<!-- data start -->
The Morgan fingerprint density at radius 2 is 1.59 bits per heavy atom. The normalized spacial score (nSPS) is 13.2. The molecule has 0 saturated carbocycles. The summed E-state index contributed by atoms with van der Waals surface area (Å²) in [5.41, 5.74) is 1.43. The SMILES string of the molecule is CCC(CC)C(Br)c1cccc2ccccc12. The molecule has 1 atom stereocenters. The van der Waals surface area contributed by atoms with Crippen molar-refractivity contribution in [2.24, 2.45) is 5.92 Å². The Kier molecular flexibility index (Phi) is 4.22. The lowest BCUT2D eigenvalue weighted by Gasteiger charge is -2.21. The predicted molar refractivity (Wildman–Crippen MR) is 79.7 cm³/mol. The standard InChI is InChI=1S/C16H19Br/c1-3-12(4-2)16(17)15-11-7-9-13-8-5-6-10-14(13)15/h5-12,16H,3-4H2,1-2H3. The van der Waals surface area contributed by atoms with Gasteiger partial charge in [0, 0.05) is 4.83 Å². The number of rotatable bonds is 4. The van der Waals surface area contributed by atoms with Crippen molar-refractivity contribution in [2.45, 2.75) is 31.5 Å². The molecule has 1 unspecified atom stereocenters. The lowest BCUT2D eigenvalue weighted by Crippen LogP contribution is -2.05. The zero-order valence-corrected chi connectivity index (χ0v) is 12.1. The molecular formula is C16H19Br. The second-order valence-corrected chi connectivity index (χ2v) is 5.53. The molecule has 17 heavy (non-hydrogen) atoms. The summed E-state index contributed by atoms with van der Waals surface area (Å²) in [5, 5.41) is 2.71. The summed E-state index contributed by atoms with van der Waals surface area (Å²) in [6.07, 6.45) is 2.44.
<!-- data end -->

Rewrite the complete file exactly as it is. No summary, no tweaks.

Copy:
The Morgan fingerprint density at radius 2 is 1.59 bits per heavy atom. The normalized spacial score (nSPS) is 13.2. The molecule has 0 saturated carbocycles. The summed E-state index contributed by atoms with van der Waals surface area (Å²) in [5.41, 5.74) is 1.43. The SMILES string of the molecule is CCC(CC)C(Br)c1cccc2ccccc12. The molecule has 1 atom stereocenters. The van der Waals surface area contributed by atoms with Crippen molar-refractivity contribution in [2.24, 2.45) is 5.92 Å². The Kier molecular flexibility index (Phi) is 4.22. The lowest BCUT2D eigenvalue weighted by Gasteiger charge is -2.21. The predicted molar refractivity (Wildman–Crippen MR) is 79.7 cm³/mol. The standard InChI is InChI=1S/C16H19Br/c1-3-12(4-2)16(17)15-11-7-9-13-8-5-6-10-14(13)15/h5-12,16H,3-4H2,1-2H3. The van der Waals surface area contributed by atoms with Gasteiger partial charge in [0, 0.05) is 4.83 Å². The number of rotatable bonds is 4. The van der Waals surface area contributed by atoms with Crippen molar-refractivity contribution in [2.45, 2.75) is 31.5 Å². The molecule has 1 unspecified atom stereocenters. The lowest BCUT2D eigenvalue weighted by Crippen LogP contribution is -2.05. The zero-order valence-corrected chi connectivity index (χ0v) is 12.1. The molecular formula is C16H19Br. The second-order valence-corrected chi connectivity index (χ2v) is 5.53. The molecule has 17 heavy (non-hydrogen) atoms. The summed E-state index contributed by atoms with van der Waals surface area (Å²) in [5, 5.41) is 2.71. The summed E-state index contributed by atoms with van der Waals surface area (Å²) in [6.07, 6.45) is 2.44.